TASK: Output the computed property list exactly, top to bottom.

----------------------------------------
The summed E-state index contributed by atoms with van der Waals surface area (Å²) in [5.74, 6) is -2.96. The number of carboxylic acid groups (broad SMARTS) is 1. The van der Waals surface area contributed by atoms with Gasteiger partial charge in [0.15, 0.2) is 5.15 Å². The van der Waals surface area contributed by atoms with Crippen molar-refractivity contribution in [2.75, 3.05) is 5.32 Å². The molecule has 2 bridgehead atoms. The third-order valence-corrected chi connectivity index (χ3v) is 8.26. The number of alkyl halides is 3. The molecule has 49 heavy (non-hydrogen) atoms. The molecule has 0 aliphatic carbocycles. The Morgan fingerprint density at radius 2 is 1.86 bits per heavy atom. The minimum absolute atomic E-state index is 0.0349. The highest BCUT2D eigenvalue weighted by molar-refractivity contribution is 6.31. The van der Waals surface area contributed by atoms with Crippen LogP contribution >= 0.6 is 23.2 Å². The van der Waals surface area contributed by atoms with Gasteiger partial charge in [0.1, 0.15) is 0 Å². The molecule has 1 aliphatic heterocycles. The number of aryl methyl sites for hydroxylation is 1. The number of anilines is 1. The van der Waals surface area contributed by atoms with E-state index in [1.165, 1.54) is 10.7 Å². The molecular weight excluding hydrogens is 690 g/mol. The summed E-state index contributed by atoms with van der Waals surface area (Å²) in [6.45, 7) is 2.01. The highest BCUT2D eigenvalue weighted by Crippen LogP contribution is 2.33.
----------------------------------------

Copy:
The summed E-state index contributed by atoms with van der Waals surface area (Å²) in [5.74, 6) is -2.96. The number of carboxylic acid groups (broad SMARTS) is 1. The van der Waals surface area contributed by atoms with Gasteiger partial charge in [0.15, 0.2) is 5.15 Å². The van der Waals surface area contributed by atoms with Crippen molar-refractivity contribution in [2.75, 3.05) is 5.32 Å². The molecule has 2 bridgehead atoms. The third-order valence-corrected chi connectivity index (χ3v) is 8.26. The number of alkyl halides is 3. The molecule has 49 heavy (non-hydrogen) atoms. The molecule has 0 aliphatic carbocycles. The Morgan fingerprint density at radius 2 is 1.86 bits per heavy atom. The minimum absolute atomic E-state index is 0.0349. The highest BCUT2D eigenvalue weighted by molar-refractivity contribution is 6.31. The van der Waals surface area contributed by atoms with Crippen LogP contribution >= 0.6 is 23.2 Å². The van der Waals surface area contributed by atoms with Gasteiger partial charge in [0.1, 0.15) is 0 Å². The molecule has 1 aliphatic heterocycles. The number of aryl methyl sites for hydroxylation is 1. The number of anilines is 1. The van der Waals surface area contributed by atoms with E-state index in [1.165, 1.54) is 10.7 Å². The molecular weight excluding hydrogens is 690 g/mol. The summed E-state index contributed by atoms with van der Waals surface area (Å²) in [6.45, 7) is 2.01. The highest BCUT2D eigenvalue weighted by Crippen LogP contribution is 2.33.